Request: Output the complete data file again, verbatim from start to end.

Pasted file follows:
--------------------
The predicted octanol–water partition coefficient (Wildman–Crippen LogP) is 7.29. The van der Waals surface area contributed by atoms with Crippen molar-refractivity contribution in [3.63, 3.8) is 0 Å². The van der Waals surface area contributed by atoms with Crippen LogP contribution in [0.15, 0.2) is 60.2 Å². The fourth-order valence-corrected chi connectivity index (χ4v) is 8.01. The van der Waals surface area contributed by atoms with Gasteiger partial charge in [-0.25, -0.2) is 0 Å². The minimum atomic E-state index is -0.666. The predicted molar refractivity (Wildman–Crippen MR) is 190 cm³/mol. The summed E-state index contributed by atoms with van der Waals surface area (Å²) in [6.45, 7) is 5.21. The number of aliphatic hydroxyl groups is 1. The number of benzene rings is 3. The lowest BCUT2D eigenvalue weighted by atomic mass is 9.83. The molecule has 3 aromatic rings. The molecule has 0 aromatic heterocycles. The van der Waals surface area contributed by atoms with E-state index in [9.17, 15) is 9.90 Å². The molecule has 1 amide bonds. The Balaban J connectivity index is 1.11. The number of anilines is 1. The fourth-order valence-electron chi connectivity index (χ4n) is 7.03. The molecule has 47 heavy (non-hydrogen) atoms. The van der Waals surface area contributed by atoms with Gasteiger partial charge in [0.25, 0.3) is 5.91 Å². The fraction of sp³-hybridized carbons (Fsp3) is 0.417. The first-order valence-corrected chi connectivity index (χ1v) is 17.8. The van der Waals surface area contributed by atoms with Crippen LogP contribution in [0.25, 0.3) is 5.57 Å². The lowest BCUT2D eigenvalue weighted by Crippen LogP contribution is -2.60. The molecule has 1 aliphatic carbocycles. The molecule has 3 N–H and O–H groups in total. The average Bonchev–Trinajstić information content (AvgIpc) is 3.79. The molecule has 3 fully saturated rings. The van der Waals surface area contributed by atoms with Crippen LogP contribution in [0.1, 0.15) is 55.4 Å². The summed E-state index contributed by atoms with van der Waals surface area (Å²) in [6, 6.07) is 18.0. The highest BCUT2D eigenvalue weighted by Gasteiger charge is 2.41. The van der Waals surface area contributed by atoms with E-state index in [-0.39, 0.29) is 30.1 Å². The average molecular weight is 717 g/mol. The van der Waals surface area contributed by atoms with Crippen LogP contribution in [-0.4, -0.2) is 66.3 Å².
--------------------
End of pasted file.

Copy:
The predicted octanol–water partition coefficient (Wildman–Crippen LogP) is 7.29. The van der Waals surface area contributed by atoms with Crippen molar-refractivity contribution in [3.63, 3.8) is 0 Å². The van der Waals surface area contributed by atoms with Crippen LogP contribution in [0.15, 0.2) is 60.2 Å². The fourth-order valence-corrected chi connectivity index (χ4v) is 8.01. The van der Waals surface area contributed by atoms with Gasteiger partial charge in [-0.25, -0.2) is 0 Å². The minimum atomic E-state index is -0.666. The predicted molar refractivity (Wildman–Crippen MR) is 190 cm³/mol. The summed E-state index contributed by atoms with van der Waals surface area (Å²) in [6.45, 7) is 5.21. The number of aliphatic hydroxyl groups is 1. The number of benzene rings is 3. The lowest BCUT2D eigenvalue weighted by atomic mass is 9.83. The molecule has 3 aromatic rings. The molecule has 0 aromatic heterocycles. The van der Waals surface area contributed by atoms with E-state index in [9.17, 15) is 9.90 Å². The molecule has 1 amide bonds. The Balaban J connectivity index is 1.11. The number of anilines is 1. The fourth-order valence-electron chi connectivity index (χ4n) is 7.03. The molecule has 47 heavy (non-hydrogen) atoms. The van der Waals surface area contributed by atoms with Gasteiger partial charge in [0.25, 0.3) is 5.91 Å². The fraction of sp³-hybridized carbons (Fsp3) is 0.417. The first-order valence-corrected chi connectivity index (χ1v) is 17.8. The van der Waals surface area contributed by atoms with Crippen LogP contribution in [0.25, 0.3) is 5.57 Å². The lowest BCUT2D eigenvalue weighted by Crippen LogP contribution is -2.60. The molecule has 1 aliphatic carbocycles. The molecule has 3 N–H and O–H groups in total. The average Bonchev–Trinajstić information content (AvgIpc) is 3.79. The molecule has 3 fully saturated rings. The van der Waals surface area contributed by atoms with Crippen LogP contribution in [0.1, 0.15) is 55.4 Å². The summed E-state index contributed by atoms with van der Waals surface area (Å²) in [6, 6.07) is 18.0. The highest BCUT2D eigenvalue weighted by Gasteiger charge is 2.41. The van der Waals surface area contributed by atoms with E-state index in [-0.39, 0.29) is 30.1 Å². The average molecular weight is 717 g/mol. The van der Waals surface area contributed by atoms with Crippen LogP contribution in [-0.4, -0.2) is 66.3 Å².